The heart inflammation known as myocarditis can have unpredictable outcomes. Typically occurring in young adults after a viral illness, myocarditis can appear with symptoms such as shortness of breath, fatigue and dizziness. The condition may resolve without long term consequences, but is a leading cause of heart failure and sudden death. To date, doctors have not had biomarkers or other tests to indicate who’s most at risk of dying. But a research team at Mayo Clinic’s campus in Florida has identified a new tool to test patients with myocarditis and determine if they’re at risk of heart failure.
In the Journal of the American Heart Association, the team found that elevated levels of a protein in the blood, soluble ST2, are a predictor of heart failure in men under 50 years old with myocarditis.
“Our study found that sST2 is a biomarker that can be added to current tests for myocarditis to determine if these patients are in need of life-saving therapies,” says the study’s co-lead author Katelyn A. Bruno, Ph.D.
An sST2 biomarker test has already been FDA-approved and is used to gauge other heart conditions, such as heart attack and chronic heart failure, but this finding is the first applied to myocarditis. In animal models of the disease, the team of researchers found that ST2 is the key genetic pathway that leads to heart failure during myocarditis. But the findings also presented a significant twist: researchers found the biomarker is only elevated in men with myocarditis under 50 and predictive of death in this particular group.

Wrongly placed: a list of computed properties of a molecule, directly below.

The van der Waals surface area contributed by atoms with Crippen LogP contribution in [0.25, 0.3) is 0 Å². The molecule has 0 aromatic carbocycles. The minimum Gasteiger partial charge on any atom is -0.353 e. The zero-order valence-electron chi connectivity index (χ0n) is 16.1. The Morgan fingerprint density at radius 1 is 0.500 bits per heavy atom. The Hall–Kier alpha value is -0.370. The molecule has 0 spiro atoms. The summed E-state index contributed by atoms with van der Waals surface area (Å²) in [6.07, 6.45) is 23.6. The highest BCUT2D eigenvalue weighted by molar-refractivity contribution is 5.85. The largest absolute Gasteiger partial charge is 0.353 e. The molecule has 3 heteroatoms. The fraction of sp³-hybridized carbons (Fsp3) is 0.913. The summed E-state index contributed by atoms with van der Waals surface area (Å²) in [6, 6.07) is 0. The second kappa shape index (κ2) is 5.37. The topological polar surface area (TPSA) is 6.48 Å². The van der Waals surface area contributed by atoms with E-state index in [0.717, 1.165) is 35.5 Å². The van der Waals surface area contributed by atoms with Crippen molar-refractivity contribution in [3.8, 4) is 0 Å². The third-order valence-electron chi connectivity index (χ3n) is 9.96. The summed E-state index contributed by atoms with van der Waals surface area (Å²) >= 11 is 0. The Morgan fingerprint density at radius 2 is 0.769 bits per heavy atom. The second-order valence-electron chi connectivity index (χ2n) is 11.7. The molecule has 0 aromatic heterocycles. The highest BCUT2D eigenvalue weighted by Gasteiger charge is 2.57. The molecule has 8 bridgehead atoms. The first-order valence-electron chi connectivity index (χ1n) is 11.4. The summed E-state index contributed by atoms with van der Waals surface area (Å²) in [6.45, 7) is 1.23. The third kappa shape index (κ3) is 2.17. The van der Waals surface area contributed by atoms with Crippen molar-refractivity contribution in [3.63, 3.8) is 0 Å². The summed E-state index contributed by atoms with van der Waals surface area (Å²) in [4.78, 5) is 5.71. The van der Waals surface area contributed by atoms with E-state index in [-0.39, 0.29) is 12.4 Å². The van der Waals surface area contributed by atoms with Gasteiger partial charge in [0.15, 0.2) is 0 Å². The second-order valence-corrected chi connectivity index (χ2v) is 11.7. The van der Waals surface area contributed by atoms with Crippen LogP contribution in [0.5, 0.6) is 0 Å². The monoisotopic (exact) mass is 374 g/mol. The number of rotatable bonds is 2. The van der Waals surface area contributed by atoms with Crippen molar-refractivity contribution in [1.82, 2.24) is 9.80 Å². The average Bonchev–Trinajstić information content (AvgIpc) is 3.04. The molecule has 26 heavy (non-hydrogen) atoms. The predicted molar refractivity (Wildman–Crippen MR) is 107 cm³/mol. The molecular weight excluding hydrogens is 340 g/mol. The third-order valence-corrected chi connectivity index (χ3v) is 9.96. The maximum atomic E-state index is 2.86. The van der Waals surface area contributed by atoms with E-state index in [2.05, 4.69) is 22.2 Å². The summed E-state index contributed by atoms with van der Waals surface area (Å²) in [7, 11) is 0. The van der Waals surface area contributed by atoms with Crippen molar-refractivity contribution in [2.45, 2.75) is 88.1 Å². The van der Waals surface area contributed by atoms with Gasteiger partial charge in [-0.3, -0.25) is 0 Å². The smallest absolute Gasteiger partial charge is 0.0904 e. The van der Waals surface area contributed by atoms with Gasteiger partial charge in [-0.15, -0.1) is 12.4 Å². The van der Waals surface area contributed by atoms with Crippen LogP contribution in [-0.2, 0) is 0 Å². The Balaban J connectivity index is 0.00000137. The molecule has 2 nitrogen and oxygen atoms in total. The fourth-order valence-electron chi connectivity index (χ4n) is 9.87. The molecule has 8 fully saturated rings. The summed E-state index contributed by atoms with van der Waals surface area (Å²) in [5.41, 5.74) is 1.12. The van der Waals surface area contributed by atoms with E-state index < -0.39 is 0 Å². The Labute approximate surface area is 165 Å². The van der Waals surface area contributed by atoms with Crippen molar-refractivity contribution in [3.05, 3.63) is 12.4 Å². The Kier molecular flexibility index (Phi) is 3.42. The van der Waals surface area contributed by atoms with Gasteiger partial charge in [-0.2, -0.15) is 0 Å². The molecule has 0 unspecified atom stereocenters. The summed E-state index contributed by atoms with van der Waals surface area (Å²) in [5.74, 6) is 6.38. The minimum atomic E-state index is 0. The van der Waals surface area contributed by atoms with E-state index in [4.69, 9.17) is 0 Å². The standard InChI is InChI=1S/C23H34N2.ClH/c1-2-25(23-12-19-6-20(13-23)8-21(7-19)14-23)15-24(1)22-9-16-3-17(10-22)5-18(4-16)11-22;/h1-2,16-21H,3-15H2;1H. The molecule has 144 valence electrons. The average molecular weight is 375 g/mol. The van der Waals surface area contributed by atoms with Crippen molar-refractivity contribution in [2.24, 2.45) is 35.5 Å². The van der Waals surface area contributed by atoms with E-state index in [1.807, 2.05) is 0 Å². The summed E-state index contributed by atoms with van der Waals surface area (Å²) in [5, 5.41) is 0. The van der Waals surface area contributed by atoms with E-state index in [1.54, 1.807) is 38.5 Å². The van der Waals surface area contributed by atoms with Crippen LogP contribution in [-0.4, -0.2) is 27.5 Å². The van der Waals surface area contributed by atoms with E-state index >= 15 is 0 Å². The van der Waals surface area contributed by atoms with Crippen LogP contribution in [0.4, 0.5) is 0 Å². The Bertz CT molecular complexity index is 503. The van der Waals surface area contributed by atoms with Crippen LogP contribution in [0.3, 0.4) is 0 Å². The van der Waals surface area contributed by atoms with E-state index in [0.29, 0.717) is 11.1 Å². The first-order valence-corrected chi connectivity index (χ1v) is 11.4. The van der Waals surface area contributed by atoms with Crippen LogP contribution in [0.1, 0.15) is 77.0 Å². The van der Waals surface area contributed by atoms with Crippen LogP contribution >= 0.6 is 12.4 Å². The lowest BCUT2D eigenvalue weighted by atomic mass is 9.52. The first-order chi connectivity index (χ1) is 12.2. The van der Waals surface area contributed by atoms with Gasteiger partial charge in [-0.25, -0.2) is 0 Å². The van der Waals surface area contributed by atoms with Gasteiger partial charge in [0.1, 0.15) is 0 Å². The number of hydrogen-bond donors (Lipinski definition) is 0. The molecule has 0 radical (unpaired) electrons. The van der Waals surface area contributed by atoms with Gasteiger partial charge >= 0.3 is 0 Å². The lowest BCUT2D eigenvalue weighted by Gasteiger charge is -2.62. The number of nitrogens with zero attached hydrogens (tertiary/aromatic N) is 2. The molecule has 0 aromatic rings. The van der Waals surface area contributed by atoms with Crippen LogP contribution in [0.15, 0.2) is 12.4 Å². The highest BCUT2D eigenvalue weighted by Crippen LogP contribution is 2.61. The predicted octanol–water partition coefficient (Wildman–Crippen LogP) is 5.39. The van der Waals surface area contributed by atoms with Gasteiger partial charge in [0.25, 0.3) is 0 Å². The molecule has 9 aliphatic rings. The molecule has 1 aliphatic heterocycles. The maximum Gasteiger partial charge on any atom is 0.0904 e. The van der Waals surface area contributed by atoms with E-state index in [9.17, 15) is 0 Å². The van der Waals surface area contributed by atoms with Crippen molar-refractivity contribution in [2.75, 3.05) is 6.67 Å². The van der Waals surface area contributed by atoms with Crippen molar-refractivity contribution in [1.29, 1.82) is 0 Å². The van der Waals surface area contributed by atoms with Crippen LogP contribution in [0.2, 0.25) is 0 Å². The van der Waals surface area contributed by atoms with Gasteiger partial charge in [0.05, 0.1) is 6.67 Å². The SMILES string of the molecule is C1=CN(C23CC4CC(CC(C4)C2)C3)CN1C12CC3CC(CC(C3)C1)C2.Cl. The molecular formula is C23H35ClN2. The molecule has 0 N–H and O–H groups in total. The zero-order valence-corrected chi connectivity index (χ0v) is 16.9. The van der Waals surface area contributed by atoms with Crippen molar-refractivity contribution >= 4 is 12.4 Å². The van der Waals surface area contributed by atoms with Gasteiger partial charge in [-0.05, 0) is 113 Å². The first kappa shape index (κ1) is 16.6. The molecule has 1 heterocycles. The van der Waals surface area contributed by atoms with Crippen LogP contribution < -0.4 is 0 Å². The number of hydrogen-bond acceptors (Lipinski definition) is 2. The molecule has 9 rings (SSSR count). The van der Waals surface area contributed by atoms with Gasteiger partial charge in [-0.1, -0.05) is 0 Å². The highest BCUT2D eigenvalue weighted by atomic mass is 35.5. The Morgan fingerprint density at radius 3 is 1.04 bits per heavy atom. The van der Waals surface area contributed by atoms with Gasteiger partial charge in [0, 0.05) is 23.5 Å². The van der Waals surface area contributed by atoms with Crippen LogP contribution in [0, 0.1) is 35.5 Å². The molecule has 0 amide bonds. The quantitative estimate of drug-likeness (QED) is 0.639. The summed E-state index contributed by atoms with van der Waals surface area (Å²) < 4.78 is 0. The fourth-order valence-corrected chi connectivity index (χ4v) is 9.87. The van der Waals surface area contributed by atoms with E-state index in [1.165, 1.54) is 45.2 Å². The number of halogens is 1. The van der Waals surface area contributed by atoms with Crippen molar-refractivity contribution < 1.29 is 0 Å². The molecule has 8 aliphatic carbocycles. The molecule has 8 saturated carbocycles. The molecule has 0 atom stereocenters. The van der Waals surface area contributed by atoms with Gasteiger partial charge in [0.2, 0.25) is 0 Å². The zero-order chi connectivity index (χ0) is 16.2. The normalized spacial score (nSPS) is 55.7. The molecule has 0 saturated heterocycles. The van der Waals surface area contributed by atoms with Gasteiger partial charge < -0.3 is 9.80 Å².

Even though both men and women with myocarditis had elevated sST2, the biomarker was not predictive of myocarditis-related heart failure for men over age 50, or women. However, because it’s a protein that rises when inflammation occurs, its levels may indicate whether all patients, male or female, are at risk of heart failure from less common variants of myocarditis. Significantly, the study found sST2 levels varied between healthy men and women, even at low levels that aren’t indicative of heart failure.
“The body’s sex hormones may alter the presence and the effect of the protein,” says co-principal investigator DeLisa Fairweather, Ph.D., in the Department of Cardiovascular Medicine. “Those hormones change throughout life, so the levels and contribution of sST2 may change, as well.”
Dr. Fairweather notes more research is needed to know if women with myocarditis are at increased risk of heart failure after menopause.
“This is a biomarker that can impact the clinical care of patients with myocarditis,” says Dr. Fairweather. “The study suggests that more research is needed to understand how sST2 levels differ between men and women for other cardiovascular diseases. Moreover, the findings indicate how important it is to analyze all biomedical research results according to sex and age.”
The study was funded by the National Institutes of Health and the American Heart Association. In addition to Drs. Fairweather and Bruno, other Mayo Clinic authors include: Lori Blauwet, M.D., Erika Douglass, MPH, Anneliese Hill, and Leslie Cooper, M.D.